Northern Ireland Is Ready To Blast Out Of The Bog

The new peace deal may lure investments and jobs

The historic Apr. 9 peace deal between the governments of Britain and Ireland and the main Northern Ireland political parties was a watershed. But as the North's party leaders straggle back from their Easter celebrations, they are facing an equally difficult challenge: how to keep up the momentum.

One important way, all parties agree, is to attract investment and create jobs in Northern Ireland--to emulate the success of the Irish Republic to the south, which has been an investment magnet in recent years. Once a backwater, the Republic of Ireland has been enjoying robust growth. An economic boom in the North would soak up pockets of unemployment there and be a big incentive for paramilitary groups to put away their rifles and plastic explosives for good.

It won't happen overnight. Businesses have been disappointed when violence erupted after earlier cease-fires. "We've seen it all before, and we don't have any trust in it," says Sonny Baird, who runs Internet Cafe in central Belfast.

SOUTHERN EXPOSURE. Still, executives say this time could be different. All the main parties--including Gerry Adams, president of Sinn Fein, the political wing of the Irish Republican Army--are on board. The British and Irish Prime Ministers, Tony Blair and Bertie Ahern, have their prestige on the line, and President Clinton is also involved. "I think we will see an increase in business activity building up in the coming years from both tourism and investment," says Ronnie Kells, group chief executive of Ulster Bank Ltd., the Irish arm of Britain's National Westminster Bank.

Subtle changes in the political and economic climate helped pave the way for this deal. Despite the "troubles," Northern Ireland has taken a cue from its southern neighbor in trying to lure investors--with some success. Since 1993, Northern Ireland has attracted about $2.5 billion in foreign investment. Foreign companies such as Seagate Technology Inc. and Emerson Electric Co. now employ about 11,000 people, 11% of the total manufacturing workforce.

Multinationals that have invested have found a well-educated, hard-working labor force. Northern Telecom Ltd., which has big investments in both Irelands, is sufficiently pleased with the latest accord that it is ready to pour $47 million more into its facilities at Monkstown in the north, where some 1,200 employees design and manufacture fiber-optic transmission gear. "Peace and stability would remove a huge obstacle for potential investment for Nortel and other companies," says Robert J. O'Brien, a Nortel vice-president.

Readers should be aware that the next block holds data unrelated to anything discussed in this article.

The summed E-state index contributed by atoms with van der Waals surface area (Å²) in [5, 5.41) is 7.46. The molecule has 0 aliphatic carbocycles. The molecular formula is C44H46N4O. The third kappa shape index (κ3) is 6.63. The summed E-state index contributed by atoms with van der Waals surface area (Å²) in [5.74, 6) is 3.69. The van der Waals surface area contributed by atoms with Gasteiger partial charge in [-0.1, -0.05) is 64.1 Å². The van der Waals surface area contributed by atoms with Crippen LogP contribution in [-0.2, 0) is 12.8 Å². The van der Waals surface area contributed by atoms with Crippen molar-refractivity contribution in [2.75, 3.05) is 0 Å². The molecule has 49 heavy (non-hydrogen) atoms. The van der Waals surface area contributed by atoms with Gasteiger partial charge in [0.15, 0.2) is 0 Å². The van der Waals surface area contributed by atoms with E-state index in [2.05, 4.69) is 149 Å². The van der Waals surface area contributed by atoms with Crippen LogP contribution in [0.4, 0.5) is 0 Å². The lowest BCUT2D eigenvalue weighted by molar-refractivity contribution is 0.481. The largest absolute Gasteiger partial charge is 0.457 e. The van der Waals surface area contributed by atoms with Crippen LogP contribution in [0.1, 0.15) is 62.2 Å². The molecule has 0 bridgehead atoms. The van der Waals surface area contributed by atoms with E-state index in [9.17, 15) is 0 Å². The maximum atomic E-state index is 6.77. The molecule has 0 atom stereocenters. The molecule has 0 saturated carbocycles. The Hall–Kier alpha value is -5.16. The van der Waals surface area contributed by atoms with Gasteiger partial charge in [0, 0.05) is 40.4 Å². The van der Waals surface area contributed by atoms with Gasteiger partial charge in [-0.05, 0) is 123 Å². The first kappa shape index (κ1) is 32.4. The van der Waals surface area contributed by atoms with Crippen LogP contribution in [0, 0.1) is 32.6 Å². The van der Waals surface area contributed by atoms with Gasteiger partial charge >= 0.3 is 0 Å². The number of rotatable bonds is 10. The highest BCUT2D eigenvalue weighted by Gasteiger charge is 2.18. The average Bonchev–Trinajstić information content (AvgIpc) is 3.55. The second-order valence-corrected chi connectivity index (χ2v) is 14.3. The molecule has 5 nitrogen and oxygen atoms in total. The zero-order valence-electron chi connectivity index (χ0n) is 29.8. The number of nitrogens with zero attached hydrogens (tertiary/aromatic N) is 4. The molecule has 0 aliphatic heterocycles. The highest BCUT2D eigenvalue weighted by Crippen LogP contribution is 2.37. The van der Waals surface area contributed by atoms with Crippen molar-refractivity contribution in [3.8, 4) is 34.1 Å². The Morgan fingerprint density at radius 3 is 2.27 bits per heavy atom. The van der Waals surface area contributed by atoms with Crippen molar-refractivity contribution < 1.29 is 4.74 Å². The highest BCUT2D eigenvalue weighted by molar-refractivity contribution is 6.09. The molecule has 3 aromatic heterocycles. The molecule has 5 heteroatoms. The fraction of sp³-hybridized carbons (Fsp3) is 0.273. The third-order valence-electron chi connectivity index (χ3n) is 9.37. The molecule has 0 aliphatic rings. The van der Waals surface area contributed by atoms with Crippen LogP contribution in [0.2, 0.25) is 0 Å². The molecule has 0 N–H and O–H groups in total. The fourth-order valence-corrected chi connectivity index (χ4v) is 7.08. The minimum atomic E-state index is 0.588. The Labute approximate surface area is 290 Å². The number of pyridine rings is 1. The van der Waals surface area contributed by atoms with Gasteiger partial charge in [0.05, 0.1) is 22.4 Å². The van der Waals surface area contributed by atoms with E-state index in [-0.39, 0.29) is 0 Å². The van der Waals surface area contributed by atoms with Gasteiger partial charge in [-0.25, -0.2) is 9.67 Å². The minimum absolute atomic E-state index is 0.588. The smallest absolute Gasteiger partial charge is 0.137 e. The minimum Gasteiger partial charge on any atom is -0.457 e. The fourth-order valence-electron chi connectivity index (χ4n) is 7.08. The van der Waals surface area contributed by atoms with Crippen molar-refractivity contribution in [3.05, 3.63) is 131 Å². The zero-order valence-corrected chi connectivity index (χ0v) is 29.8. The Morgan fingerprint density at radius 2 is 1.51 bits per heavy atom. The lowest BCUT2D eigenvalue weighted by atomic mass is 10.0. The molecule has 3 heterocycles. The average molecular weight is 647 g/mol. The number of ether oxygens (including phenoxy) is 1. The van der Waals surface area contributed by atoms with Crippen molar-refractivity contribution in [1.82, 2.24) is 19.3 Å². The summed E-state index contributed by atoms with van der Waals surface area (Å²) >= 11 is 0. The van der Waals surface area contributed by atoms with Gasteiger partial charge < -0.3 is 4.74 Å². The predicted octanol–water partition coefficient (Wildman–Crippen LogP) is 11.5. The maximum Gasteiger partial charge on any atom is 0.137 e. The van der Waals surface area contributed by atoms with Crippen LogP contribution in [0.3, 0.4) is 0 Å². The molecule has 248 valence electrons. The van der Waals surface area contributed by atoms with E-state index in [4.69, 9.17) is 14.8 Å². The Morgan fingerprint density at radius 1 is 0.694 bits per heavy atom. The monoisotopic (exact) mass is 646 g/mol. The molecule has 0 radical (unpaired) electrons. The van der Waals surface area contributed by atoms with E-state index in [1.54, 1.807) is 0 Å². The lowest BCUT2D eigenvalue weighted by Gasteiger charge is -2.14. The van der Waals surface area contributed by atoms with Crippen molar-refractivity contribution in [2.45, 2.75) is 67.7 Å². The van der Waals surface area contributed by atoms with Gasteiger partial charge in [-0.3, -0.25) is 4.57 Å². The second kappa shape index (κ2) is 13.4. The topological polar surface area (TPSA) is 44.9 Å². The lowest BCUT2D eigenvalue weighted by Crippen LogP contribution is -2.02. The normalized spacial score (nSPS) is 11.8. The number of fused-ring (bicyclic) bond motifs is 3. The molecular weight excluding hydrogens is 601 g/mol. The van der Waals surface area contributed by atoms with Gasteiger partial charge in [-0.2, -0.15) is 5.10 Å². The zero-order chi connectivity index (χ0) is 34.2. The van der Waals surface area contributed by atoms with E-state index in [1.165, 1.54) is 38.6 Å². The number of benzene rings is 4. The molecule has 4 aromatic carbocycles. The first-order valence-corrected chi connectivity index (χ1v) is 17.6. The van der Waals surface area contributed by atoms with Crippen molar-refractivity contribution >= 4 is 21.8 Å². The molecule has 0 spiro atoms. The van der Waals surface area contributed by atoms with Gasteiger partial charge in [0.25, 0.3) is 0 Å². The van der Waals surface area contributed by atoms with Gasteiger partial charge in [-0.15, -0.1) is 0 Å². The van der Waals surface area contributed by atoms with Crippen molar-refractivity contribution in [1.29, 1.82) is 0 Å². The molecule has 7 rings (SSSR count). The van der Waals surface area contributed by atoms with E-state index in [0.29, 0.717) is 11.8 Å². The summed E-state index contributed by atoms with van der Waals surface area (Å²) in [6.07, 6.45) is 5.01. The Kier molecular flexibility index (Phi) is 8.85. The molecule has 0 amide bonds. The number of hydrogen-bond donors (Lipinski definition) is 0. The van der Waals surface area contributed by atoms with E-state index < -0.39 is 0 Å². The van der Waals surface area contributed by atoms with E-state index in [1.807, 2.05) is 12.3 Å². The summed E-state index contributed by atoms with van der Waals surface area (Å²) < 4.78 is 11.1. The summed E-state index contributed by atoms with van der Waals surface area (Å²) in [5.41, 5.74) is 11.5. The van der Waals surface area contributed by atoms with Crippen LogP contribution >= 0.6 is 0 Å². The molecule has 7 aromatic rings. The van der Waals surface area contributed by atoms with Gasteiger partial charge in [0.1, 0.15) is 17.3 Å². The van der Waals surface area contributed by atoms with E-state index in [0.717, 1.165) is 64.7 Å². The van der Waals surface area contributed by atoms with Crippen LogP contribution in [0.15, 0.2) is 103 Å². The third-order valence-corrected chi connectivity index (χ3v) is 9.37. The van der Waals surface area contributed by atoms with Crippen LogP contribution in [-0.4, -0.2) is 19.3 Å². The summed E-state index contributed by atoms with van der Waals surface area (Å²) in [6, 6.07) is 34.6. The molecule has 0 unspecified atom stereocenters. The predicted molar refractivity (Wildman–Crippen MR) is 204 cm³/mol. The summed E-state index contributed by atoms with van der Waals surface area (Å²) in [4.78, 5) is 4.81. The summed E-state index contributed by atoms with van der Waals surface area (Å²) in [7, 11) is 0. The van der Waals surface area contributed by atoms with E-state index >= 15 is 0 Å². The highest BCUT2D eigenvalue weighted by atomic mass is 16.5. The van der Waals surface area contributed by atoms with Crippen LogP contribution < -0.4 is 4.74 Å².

Foreign investment flows, as well as Britain's spending about $3,000 annually for each of the 1.6 million inhabitants, have helped give Northern Ireland slightly faster economic growth than Britain as a whole in recent years. But it remains the poorest region in the nation, with a gross domestic product per person of $14,400 a year--81% of the British average. And while unemployment has declined, its 7.9% rate still is well above the British average of 4.8%.

If peace prevails, the North will have a chance at duplicating the economic revival of the Irish Republic, where living standards rival those in England, Scotland, and Wales. The 8.2% economic growth rate racked up by the Republic of Ireland last year was the highest in the European Union.


Certainly, some foreign companies are bullish on Northern Ireland. "We have seen what has been done in the South, and we see the potential here," Roy McNulty, CEO of Short Brothers, said last year. The company, a subsidiary of Canadian airplane maker Bombardier Inc., is Northern Ireland's largest private employer. A Bombardier spokesman says the latest accord "bodes well" for the company's operations there.

Whether the North can attract significant new investment, though, remains to be seen. Sterling has strengthened 14% against the Irish pound in the past year, so it's cheaper to go south. As a result, Northern Ireland will have to offer incentives. Northern politicians have every reason to be accommodating to business, since the peace accord turns over more responsibility for the economy to them. Gerry Adams proved a crack fund-raiser for Sinn Fein. Now, the world can see how good he is at wooing foreign investors.

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